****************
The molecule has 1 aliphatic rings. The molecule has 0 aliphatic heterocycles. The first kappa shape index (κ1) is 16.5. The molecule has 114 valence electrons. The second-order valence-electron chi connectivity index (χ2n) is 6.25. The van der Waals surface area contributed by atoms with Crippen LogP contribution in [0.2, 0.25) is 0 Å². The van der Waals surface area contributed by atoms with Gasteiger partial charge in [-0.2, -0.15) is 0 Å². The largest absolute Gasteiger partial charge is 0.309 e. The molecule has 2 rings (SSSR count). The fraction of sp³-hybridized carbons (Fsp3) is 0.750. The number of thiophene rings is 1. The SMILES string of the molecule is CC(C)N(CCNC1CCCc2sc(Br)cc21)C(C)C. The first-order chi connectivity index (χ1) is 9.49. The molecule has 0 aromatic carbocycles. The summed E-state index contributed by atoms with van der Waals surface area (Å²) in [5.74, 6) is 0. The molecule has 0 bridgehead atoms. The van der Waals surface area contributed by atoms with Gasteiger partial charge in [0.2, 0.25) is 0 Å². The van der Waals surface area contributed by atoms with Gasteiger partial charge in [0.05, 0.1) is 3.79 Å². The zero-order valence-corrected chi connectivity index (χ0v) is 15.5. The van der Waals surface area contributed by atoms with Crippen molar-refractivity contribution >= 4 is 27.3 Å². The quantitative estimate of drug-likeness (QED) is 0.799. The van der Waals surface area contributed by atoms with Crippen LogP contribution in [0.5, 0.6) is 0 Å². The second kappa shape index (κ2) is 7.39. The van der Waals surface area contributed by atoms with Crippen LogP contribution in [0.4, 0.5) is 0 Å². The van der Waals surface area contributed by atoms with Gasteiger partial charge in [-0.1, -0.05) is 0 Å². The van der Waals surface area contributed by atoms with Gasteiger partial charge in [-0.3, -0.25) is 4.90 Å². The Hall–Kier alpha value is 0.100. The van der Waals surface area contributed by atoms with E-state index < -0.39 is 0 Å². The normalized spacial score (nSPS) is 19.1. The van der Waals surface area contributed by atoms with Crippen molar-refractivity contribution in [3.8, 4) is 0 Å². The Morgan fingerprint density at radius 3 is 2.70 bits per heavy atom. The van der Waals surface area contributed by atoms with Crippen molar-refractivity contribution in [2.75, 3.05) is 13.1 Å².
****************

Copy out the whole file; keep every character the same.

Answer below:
The molecule has 1 aliphatic rings. The molecule has 0 aliphatic heterocycles. The first kappa shape index (κ1) is 16.5. The molecule has 114 valence electrons. The second-order valence-electron chi connectivity index (χ2n) is 6.25. The van der Waals surface area contributed by atoms with Crippen LogP contribution in [0.2, 0.25) is 0 Å². The van der Waals surface area contributed by atoms with Gasteiger partial charge in [-0.2, -0.15) is 0 Å². The largest absolute Gasteiger partial charge is 0.309 e. The molecule has 2 rings (SSSR count). The fraction of sp³-hybridized carbons (Fsp3) is 0.750. The number of thiophene rings is 1. The SMILES string of the molecule is CC(C)N(CCNC1CCCc2sc(Br)cc21)C(C)C. The first-order chi connectivity index (χ1) is 9.49. The molecule has 0 aromatic carbocycles. The summed E-state index contributed by atoms with van der Waals surface area (Å²) in [5.74, 6) is 0. The molecule has 0 bridgehead atoms. The van der Waals surface area contributed by atoms with Gasteiger partial charge in [0.2, 0.25) is 0 Å². The van der Waals surface area contributed by atoms with Gasteiger partial charge in [0.05, 0.1) is 3.79 Å². The zero-order valence-corrected chi connectivity index (χ0v) is 15.5. The van der Waals surface area contributed by atoms with Crippen molar-refractivity contribution >= 4 is 27.3 Å². The quantitative estimate of drug-likeness (QED) is 0.799. The van der Waals surface area contributed by atoms with Crippen LogP contribution in [0.5, 0.6) is 0 Å². The second kappa shape index (κ2) is 7.39. The van der Waals surface area contributed by atoms with Crippen LogP contribution in [0.4, 0.5) is 0 Å². The van der Waals surface area contributed by atoms with Gasteiger partial charge in [-0.1, -0.05) is 0 Å². The van der Waals surface area contributed by atoms with Gasteiger partial charge in [-0.3, -0.25) is 4.90 Å². The Hall–Kier alpha value is 0.100. The van der Waals surface area contributed by atoms with E-state index < -0.39 is 0 Å². The normalized spacial score (nSPS) is 19.1. The van der Waals surface area contributed by atoms with Crippen molar-refractivity contribution in [3.8, 4) is 0 Å². The Morgan fingerprint density at radius 3 is 2.70 bits per heavy atom. The van der Waals surface area contributed by atoms with Crippen molar-refractivity contribution in [2.75, 3.05) is 13.1 Å².